Do you spoil your pet dog?
Do you spoil your dog?
Australians love spoiling their dogs with everything from treats to customised doggy outfits. Is it possible to take our pampering too far?
As a nation, us Aussies love our dogs. Every dog owner knows that there’s no better way to show your dog just how much he means to you than by spoiling him rotten. Whether he’s a fashionista, food-obsessed or simply loves any toy he can wrap his teeth around, we’re willing to do just about anything to set that tail wagging.
According to the Animal Health Alliance, Australian pet owners spend over $1.6 billion per year on pet products and accessories such as collars, leads and bowls. Crunch the numbers and you’ll discover that we spend almost as much on our dogs each week as we do on our household gas and electricity costs.
Are your pets are fully immersed into the family life? They can enrich our lives just as much as we enrich theirs. Coming home from a difficult day at work to a pet that is really excited to see their owner positively reinforces the amazing bond that pets and people have. This unconditional love that pets have for their owners inspires people to love their pets in return.”
Treating your pet is one of the great joys of dog ownership. After all, when you consider all the joy he brings into your life, the least you can do is brighten up his day as well.
Most pets absolutely love to spend time with their owners and it doesn’t have to be hands-on or high-energy activity all the time. Simply allowing your pet indoors to watch TV with the family before bedtime keeps everyone happy.
Of course, spending time with pets can have plenty of benefits for people as well. Studies have shown that pets can reduce our stress levels, lower blood pressure and cholesterol, and reduce anxiety. In addition, owning a dog encourages you to get outside and live an active lifestyle, at the same time increasing your level of interaction with other people.
Can we take our desire to pamper our pets a little too far? Pet owners sometimes go ‘over the top’. Pets can develop hyper-attachment to their owners. It may lead to separation anxiety. While spending plenty of quality time with your pooch is vital, it’s important that she also feels comfortable on her own and won’t panic when her human family leaves.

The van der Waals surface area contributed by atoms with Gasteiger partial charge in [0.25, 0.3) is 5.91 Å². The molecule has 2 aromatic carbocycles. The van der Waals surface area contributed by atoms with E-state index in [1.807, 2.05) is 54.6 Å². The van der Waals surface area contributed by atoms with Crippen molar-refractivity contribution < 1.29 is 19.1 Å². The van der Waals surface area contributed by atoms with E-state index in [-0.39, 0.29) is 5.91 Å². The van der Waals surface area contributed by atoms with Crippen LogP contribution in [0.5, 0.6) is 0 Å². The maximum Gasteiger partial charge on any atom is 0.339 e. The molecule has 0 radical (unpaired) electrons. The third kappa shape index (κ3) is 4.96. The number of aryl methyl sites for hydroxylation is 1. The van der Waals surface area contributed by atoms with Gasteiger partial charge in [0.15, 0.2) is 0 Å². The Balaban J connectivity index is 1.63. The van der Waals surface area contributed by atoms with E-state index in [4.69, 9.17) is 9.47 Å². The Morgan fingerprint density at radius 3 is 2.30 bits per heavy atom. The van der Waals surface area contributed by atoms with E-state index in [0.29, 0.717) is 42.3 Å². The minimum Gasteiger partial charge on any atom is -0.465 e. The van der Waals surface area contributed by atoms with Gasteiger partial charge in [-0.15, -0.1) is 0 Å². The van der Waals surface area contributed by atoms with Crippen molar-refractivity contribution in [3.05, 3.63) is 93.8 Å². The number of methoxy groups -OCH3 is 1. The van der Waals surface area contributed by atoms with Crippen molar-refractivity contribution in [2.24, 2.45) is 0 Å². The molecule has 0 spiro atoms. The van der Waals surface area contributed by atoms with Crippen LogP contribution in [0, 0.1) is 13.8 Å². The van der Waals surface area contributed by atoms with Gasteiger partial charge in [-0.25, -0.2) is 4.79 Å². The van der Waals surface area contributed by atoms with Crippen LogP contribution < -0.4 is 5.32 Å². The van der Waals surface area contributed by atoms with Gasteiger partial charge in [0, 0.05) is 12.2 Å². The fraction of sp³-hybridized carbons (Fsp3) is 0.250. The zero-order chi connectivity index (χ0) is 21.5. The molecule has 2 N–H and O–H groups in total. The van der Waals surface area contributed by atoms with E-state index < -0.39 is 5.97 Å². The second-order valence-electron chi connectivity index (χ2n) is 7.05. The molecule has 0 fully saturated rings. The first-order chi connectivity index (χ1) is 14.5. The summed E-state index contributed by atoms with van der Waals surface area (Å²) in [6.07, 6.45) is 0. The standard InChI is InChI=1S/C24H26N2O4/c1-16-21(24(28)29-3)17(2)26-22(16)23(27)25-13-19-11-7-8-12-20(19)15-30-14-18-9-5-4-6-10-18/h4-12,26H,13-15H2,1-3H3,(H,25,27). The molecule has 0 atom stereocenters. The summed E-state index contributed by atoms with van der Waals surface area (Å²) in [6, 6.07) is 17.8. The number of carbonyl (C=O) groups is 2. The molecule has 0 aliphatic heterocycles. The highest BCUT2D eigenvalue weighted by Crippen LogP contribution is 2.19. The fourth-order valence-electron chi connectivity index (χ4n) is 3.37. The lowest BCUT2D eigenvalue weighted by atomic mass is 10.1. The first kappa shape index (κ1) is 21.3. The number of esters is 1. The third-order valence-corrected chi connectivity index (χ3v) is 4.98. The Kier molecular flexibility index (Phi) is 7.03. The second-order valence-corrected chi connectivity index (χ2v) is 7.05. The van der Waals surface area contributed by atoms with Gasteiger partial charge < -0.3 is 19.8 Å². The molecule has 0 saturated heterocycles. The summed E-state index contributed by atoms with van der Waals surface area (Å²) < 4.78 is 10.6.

Much loved member of the family? You should neglect to train desirable behaviours. Importantly for pets to be taught manners. It requires investment in training as well as consistency from all members of the family. Use positive training techniques rather than punishment, as punishing your pet can result in fear and anxiety.
Treating a dog as though it were human can create confusion for canines in certain circumstances. Maintaining consistency in the dog’s rules around the house is vital. Feeding your dog a proper diet designed to meet her nutritional needs, not one designed for humans.
As long as you don’t go overboard, pampering your pet is a great way to give her love.
Most Australian households own at least one pet. For many, our pets have really become like human members of the family. Sharing our homes, they have different characters just like us. They add so much love and fun to our lives that it’s understandable that we want to spoil them.
How much do we love our pets?
A whole lot, according to a national pet report from Hill’s released earlier this year. The report revealed that:
1 in 2 pet owners get more affection from their pets than their partners or prefer to spend time with their pet than their friends
9 in 10 Australian pet owners see their pets as a valued member of the family
87 per cent of pet owners feel their pet has improved their relationship with their partner, brought balance to their lives or calmed their children
Women are almost twice as likely to talk to their pets about their problems
Over 17 per cent of pet owners felt they slept better with their dog or cat in the bed